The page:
But he said to them, ‘Unless I see the nail marks in his hands and put my finger where the nails were, and put my hand into his side, I will not believe.’
A week later his disciples were in the house again, and Thomas was with them. Though the doors were locked, Jesus came and stood among them and said, ‘Peace be with you!’ Then he said to Thomas, ‘Put your finger here; see my hands. Reach out your hand and put it into my side. Stop doubting and believe.’
Thomas said to him, ‘My Lord and my God!’
Then Jesus told him, ‘Because you have seen me, you have believed; blessed are those who have not seen and yet have believed.’” —John 20:24–29
The Bible doesn’t tell us whether or not Thomas physically touches Jesus’ wounds. Interestingly, Catholic tradition holds that Thomas did touch them, which has historically supported the idea of using physical rituals and pilgrimages to bolster faith, while Protestant tradition generally holds that Thomas did not touch them, which has been used to reinforce the idea that faith alone is enough for people to be saved. This theological difference is often represented in Catholic and Protestant art portraying Jesus and Thomas.
Jesus and the miraculous catch of fish (John 21:1–14)
As we’ve already mentioned, after the resurrection, Peter declares that he’s going fishing, and Thomas is listed among the six disciples who comes with him. Thomas doesn’t play any major role in this passage—which mirrors the miraculous catch in the synoptic gospels and primarily serves to set the scene for Jesus to reinstate Peter.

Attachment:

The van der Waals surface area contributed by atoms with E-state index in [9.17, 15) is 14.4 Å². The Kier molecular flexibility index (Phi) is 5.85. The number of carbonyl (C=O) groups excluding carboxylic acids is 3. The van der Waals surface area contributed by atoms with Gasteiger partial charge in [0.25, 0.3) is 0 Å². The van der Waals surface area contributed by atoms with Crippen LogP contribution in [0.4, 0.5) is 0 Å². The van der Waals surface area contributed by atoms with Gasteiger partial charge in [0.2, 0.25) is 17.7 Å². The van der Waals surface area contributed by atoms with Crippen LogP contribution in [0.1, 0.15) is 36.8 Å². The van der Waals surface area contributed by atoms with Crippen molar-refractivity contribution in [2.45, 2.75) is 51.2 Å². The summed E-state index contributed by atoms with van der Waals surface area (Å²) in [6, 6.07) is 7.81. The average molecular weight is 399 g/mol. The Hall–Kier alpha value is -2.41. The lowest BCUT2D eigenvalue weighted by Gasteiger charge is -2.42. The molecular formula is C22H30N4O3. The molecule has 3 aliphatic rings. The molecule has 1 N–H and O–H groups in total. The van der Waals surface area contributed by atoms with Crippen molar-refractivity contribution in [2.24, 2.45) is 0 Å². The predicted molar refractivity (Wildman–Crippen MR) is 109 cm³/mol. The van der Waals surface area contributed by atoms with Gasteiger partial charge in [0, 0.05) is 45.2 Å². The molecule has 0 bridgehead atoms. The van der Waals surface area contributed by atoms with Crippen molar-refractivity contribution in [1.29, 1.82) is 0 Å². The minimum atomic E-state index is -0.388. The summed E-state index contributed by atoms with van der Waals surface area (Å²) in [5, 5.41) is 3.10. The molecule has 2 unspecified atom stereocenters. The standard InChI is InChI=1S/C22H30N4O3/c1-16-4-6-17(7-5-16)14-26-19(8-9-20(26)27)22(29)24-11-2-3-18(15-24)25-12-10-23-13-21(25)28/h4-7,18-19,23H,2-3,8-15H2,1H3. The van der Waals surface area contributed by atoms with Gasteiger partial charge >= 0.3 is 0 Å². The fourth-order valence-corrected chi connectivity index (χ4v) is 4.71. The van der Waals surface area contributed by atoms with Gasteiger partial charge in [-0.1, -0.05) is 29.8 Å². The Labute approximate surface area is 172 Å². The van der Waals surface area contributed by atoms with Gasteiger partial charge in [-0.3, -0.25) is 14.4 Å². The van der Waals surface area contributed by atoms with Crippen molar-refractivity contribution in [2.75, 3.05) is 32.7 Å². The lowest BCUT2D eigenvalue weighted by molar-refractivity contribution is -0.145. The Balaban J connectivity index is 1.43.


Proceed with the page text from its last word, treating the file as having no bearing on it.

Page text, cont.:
How did the Apostle Thomas die?
The Acts of Thomas says that he was martyred in Mylapore, India, where he was stabbed with spears. Syrian Christian tradition specifies Thomas was martyred in Mylapore on July 3, 72 AD, noting that he was killed with a spear. An early ecclesiastical calendar entry reads:
“3 July, St. Thomas who was pierced with a lance in ‘India’.”
No other tradition exists regarding his death.
Since the Gospel of John makes Thomas the scapegoat for doubt, it’s easy to forget the other apostles doubted the resurrection, too. Christians often treat his skepticism as a weakness, but it’s important to remember: Jesus welcomed Thomas’ skepticism and challenged his doubts with evidence of his resurrection.
Thomas the Apostle is a famous symbol for doubt, but if we’re to learn anything from him, it should be this: our doubts may lead us to a deeper, richer faith. Jesus specifically says, “blessed are those who have not seen and yet have believed” (John 20:29), but he also doesn’t ask all of us to blindly put our faith in him. Instead, we’re invited to investigate the truth of the resurrection, and explore the way, the truth, and the life.